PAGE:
The good news?  EA Sports, even though not much has been done on the older systems, have still been able to add enough new things to call it a new game (depending on your point of view).  In case you haven’t noticed, the NHL, with the help of Reebok, have this year outfitted every team with brand spanking new “Rbk Edge” jerseys, which prompted many teams to revamp even their logos.  Upon the game’s release, all the old jerseys were still in the game, but on all versions (except for PC which later received an update patch), you have to enter a code to unlock the new jerseys.  It wasn’t exactly the best kept secret in the world.  The intent was to release the code on opening night, but somehow Reebok’s webmaster leaked the code almost three weeks in advance (never post anything on the internet for testing purposes if you don’t expect it to spread across the world within seconds).  If you still have no idea what I’m talking about, if you want to unlock the jerseys, enter the following in the “RBK EDGE” section of the game: “h3oyxpwksf8ibcgt” (without the quotes).  This will even unlock the AHL jerseys which look like practice jerseys when you first start the game up.

What was that I said?  AHL Jerseys?  Ah yes, EA has managed to secure licensing for all 29 AHL teams and logos, which means you can now play with your favorite team’s farm team.  As the ever popular Franchise (formerly Dynasty) mode enters its third year in the game, when you send a player down or call a player up from the minors, they’ll actually be associated with the team’s AHL franchise.  In addition to regular games, you can play all of your farm team’s games, to get a better look at all of your assets, and better yet, watch your prospects develop.  This enhancement has been a very long time coming.  I must have spent at least a day pitting AHL teams against NHL teams when I first got the game.  It certainly helped soften the blow of an almost identical game from years past.  In fact, this was the only reason I even considered picking up the new PC version of the game, I may have waited for a bargain bin sale otherwise.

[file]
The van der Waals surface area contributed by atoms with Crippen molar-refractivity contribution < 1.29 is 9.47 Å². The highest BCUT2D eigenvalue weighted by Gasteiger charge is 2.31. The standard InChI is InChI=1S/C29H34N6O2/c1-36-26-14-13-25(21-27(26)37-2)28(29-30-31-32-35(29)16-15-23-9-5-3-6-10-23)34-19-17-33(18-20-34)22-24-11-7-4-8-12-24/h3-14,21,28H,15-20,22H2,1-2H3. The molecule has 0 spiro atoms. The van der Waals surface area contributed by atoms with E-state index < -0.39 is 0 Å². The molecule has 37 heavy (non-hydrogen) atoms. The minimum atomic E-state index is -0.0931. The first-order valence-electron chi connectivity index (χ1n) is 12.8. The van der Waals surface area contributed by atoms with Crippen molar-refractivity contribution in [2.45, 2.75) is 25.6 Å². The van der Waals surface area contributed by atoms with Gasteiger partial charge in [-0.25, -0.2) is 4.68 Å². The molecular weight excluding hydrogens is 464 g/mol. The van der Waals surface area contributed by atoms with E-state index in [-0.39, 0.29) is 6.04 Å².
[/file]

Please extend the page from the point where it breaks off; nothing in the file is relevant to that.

The franchise mode itself has developed very well.  It now comes with everything you need to take your team to the next level – a fantasy draft, contract negotiation feedback, trophy leaderboards, and more.

If there’s a silver lining to be had with an updated version of the same game we’ve seen for the past three years, it’s the fact EA can improve upon many aspects of the game we’ve been used to playing for awhile.  They continue to somehow improve the controllability of the game – with a much improved analog control (very important for me because I use Playstation controllers on both the PS2 and on my PC).  Although I’ve yet to figure out how to make it work (and because I’m too impatient to try it), evidently the “skill stick” movements from years past continues to receive facelifts.  This year, an all new player communication “rumble” feature (which is apparently only available in multiplayer mode) allows the player to call for the puck by tapping the ice with your stick – this just blows my mind, and if I can ever get a multiplayer game going I’m going to try it the first chance I get.